(2) Those connected with the atonement. Jerusalem the place of sacrifices. Zion the place from whence the gospel law should issue (see Isaiah 2:3; Joel 2:32).

2. There is a prophecy in accomplished predictions.

(1) The preservation of the Jews amongst the nations. Without a parallel in history. What for (see Jeremiah 30:11)? "Full end" of Assyria, Babylon, Rome. Anti-christian nations doomed.

(2) History of the land as remarkable as that of the people. No permanent settlers. Romans, Greeks, Saracens, Papists, Turks!

3. The Jews expect their restoration.

(1) Good reason, for the word is sure.

(2) Their faith is patient. Centuries of disappointment. Is our faith so patient under trials? - J.A.M.

Now these are the children of the province that went up out of the captivity.

1. This captivity had been —

(1)A degradation;

(2)a subjection;

(3)a transformation;

(4)a retribution.The most deplorable degradation and the most real and terrible subjection are those of sin.

2. This deliverance —

(1)Originated in the favour of God;

(2)was effected by an unlikely agent;

(3)was permissive and not compulsory.Salvation from the bondage of sin is freely offered in the gospel, but no one is compelled to accept the offer.

II. The journey home. This journey was —

1. A restoration.

2. A restoration to their own home.

3. A restoration to religious privileges. The salvation of Jesus Christ restores man to his true condition and to his forfeited inheritance.

III. THE SUBORDINATION TO LEADERS. Society could not exist without leaders and rulers. They are necessary —

1. For the maintenance of order.

2. For insuring progress.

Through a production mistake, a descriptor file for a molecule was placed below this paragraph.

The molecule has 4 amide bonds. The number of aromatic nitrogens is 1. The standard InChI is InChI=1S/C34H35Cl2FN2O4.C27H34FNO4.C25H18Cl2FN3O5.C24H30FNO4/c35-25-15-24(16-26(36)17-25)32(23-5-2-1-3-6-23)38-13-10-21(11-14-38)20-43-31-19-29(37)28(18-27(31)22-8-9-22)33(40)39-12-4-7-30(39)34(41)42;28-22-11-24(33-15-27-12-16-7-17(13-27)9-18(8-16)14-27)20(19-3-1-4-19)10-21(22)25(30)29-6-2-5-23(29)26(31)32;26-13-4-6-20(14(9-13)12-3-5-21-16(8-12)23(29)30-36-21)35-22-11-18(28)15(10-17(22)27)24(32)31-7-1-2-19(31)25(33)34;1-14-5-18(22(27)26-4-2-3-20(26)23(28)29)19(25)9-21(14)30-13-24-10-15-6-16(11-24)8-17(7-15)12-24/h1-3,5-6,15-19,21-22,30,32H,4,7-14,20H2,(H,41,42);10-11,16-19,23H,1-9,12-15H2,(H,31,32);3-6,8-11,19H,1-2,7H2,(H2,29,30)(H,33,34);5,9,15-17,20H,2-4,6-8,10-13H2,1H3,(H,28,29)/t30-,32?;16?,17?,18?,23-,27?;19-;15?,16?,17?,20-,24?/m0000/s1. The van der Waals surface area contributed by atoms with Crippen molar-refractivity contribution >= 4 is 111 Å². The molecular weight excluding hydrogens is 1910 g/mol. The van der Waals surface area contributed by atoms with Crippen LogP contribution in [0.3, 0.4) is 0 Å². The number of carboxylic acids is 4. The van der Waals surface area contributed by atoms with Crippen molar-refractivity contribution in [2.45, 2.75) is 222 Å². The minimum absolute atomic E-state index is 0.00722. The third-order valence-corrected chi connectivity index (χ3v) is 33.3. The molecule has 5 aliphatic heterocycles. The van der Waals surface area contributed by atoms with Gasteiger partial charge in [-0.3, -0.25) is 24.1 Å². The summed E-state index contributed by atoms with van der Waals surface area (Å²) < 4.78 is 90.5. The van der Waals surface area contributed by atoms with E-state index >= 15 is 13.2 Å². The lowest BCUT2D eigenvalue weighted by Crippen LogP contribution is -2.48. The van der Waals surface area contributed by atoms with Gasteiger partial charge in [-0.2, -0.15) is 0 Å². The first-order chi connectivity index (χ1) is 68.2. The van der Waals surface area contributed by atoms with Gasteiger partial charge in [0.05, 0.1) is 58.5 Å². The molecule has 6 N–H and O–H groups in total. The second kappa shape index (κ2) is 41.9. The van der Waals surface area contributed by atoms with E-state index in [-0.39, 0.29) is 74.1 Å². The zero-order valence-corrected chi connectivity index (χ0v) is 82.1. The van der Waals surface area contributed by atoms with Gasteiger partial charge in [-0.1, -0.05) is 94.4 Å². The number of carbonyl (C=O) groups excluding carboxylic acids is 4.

3. Because of the differences in the characters and abilities of men.

(William Jones.)

The Rev. J. Jackson Fuller, of the Cameroons, a coloured missionary, said at the Young People's Meeting of the Baptist Centenary: "Although our fathers in my country were born under the British flag, yet we were nothing more and nothing else than the chattels of the Englishman. We were British slaves, and it was partly by the missionaries going to our country — the island of Jamaica — and telling us of the love of Jesus Christ that their vivid description of our oppressed condition aroused the English nation, and in the year 1834, after paying twenty millions of money, you set us all free. The very day you passed the Emancipation Act in England, I was made free. You young people would have been glad, or your fathers before you would have been glad, had they the opportunity of seeing that morning in the year 1884 when thousands of children and their fathers and mothers gathered together during the evening, waiting for that morning of the 31st of July to dawn. At eleven o'clock at night they gathered in mass and waited for the hour to pass when the clock should strike twelve. And then you would have been glad to see that mighty mass of human beings rise on their feet and sing the Doxology — 'Praise God, from whom all blessings flow.' I was among that number that gathered that night. I heard the Doxology sung. I am one of the boys that were rescued when you paid twenty millions of money and set our fathers free."